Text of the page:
Tuesday, August 07, 2012

The ebook revolution and its real effect on authors

Douglas Adams once wrote about the way we feel about technology: the technology that existed when we were young was old, traditional, tried and tested, and dull; the technology that appears in our teens, twenties and thirties, is marvellous, exciting, and easy to use, while technology that appears in our forties and after is unnecessary, dangerous and a threat to humanity.  Whether this is universally true in its details, in general its contains the truth that there comes a time when an invention that promises a brand new tomorrow meets the dour response 'not another one'. There are many writers who see the adoption of the ebook by readers as the chance for the publishing industry dinosaurs to finally lose their dominant role as gatekeepers who decide what can and what cannot be published.

I'm not so sure.  This rhetoric of freedom and unmediated contact between audience and creator has been heard before: it was what was said about MySpace for the music industry.  It was no longer possible for the big record companies to dole out their selected new artists and force them on the public - anyone could upload their music and anyone could find it.  Strangely enough, this didn't really happen much - the fact that the high points of  MySpace discoveries are Lily Allen and Sean Kingston merely confirms the evidence of the charts (then and now) that music remains dominated by the industrial and corporate.  (And it's not just me as a grumpy old man who thinks this, so do The Kids).  The trouble with the MySpace model was one of exposure - audiences are good at sharing links to the music they like, but very bad at searching for new music, and end up relying on established channels of advertising and news.

Which brings us to print on demand technology which also offered a revolution through self publishing   Again, theoretically authors can create, publish, market and distribute their own books without involving a publisher. No more cliques and cartels, Old Boys Networks and trend-hounds.  This revolution, too, stalled, because people looking for books didn't think to trawl personal websites for books.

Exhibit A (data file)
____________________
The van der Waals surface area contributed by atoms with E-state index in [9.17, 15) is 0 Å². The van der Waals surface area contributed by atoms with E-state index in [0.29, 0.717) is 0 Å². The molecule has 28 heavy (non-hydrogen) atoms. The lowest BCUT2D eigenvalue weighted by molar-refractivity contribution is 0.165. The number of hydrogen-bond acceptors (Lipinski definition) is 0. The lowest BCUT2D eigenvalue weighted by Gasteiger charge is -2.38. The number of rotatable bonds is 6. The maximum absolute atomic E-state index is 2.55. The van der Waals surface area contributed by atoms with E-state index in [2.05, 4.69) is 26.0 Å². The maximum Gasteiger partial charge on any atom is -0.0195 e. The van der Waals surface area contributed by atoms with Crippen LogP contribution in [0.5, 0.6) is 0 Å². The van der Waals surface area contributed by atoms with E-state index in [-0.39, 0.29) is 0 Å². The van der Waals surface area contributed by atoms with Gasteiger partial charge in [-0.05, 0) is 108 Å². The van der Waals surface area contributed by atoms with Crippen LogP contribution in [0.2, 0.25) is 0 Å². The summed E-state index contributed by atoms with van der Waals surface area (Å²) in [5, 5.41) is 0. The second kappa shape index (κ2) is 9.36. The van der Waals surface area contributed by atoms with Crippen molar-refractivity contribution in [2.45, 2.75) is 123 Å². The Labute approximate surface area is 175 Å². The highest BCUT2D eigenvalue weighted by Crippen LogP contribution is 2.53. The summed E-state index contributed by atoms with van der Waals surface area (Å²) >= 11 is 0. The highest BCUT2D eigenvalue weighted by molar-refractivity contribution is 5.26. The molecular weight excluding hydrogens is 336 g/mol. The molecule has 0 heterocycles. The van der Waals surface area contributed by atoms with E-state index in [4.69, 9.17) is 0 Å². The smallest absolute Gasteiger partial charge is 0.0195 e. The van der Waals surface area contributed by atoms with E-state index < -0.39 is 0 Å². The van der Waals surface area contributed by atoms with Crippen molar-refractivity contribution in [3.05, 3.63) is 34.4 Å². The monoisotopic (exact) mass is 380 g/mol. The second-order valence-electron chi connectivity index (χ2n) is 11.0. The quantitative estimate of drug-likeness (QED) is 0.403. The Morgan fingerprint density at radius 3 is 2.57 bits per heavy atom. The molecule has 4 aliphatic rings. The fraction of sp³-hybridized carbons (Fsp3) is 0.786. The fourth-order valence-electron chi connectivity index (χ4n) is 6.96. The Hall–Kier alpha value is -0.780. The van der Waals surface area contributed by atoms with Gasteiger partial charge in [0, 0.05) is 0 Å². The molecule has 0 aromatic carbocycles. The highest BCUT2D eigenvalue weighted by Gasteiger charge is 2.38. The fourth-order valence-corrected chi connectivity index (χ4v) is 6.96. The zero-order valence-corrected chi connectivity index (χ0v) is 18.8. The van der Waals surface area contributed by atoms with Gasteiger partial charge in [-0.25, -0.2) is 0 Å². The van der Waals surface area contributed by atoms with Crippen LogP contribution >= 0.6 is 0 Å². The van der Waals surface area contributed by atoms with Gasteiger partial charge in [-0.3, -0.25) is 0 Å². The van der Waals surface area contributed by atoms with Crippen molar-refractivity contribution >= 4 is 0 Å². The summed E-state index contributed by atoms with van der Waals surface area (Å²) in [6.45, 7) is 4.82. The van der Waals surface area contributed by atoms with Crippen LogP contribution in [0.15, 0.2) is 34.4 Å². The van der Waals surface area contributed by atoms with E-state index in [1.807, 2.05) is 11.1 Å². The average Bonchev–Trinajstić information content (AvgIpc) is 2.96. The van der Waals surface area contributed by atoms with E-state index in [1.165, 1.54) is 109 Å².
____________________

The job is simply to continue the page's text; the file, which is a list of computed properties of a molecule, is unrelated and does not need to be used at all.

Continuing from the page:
Now though, things might change, because the distribution and search  of ebooks genuinely exposes them to book-buyers.  Certainly the news that Amazon now sells more ebooks than paper books suggests that the tipping point has been reached.

Part of being a writer is calling yourself a writer.  For some that is as easy as adopting a new self-image, before or even without writing anything.  Others see it is something you have to earn.

But another part of being a writer is writing stuff and finishing stuff.  Having a book that is done and out there in the wild is something we need.  My friend Madeleine Sara has been working at writing for years and has now reached this point thanks to ebooks with the publication of the romance Ultimate Sacrifice..


I have learned that successful people never give up on themselves, so I decided to give ePublishing a go. I found supportive friends who cheer me on. Feedback from other bloggers plus some mini successes has helped give me a clearer picture of my work; improved my work and given me more confidence. I’ve been learning the craft and the more I share my work, the more it matures. Sometimes my goals and aspirations seem rather idealistic and then I can metaphorically fall on my face with a bump! Especially when I compare my work with that of my idols. I have to remind myself that like everyone else, my writing style will be unique. I am guilty of not always writing every day and this is something I need to address, as the more I write the better I write and then I enjoy it so much more. Thanks for promoting my eBook. Madeleine 


‘Facing a moral choice is perhaps one of the most powerful conflicts any novel can present. ... For example, what if giving up on reaching a goal would not just be easy but would be rewarded? Worse, what if saving the day means sacrificing something of one's self? Worse still, what if that part of one's self up for offering has been hard won and is of high importance?’ Donald Maas (Writing the Breakout Novel, p. 238)

Get Ultimate Sacrifice at Amazon.com   Amazon. UK  Amazon FR     Amazon de


4 comments:

Madeleine Maddocks said...

Thanks for the shout out Martin.

Yes many people can rightly call themselves writers, but I wonder, when can one adopt the title of author?

Thought provoking post.

Martin Locock said...

I must admit I hadn't noticed whether I used writer or author in the post , but I guess I would be wary of using the A word in conversation! It's an interseting paradox that the people who claim early to a writer are the ones that shouldn't, and those who deny the honour who should.

Madeleine Maddocks said...

In my view anyone who write regularly is a writer, those who are professionally published are authors.

Martin Locock said...

but what does 'professionally published' mean these days?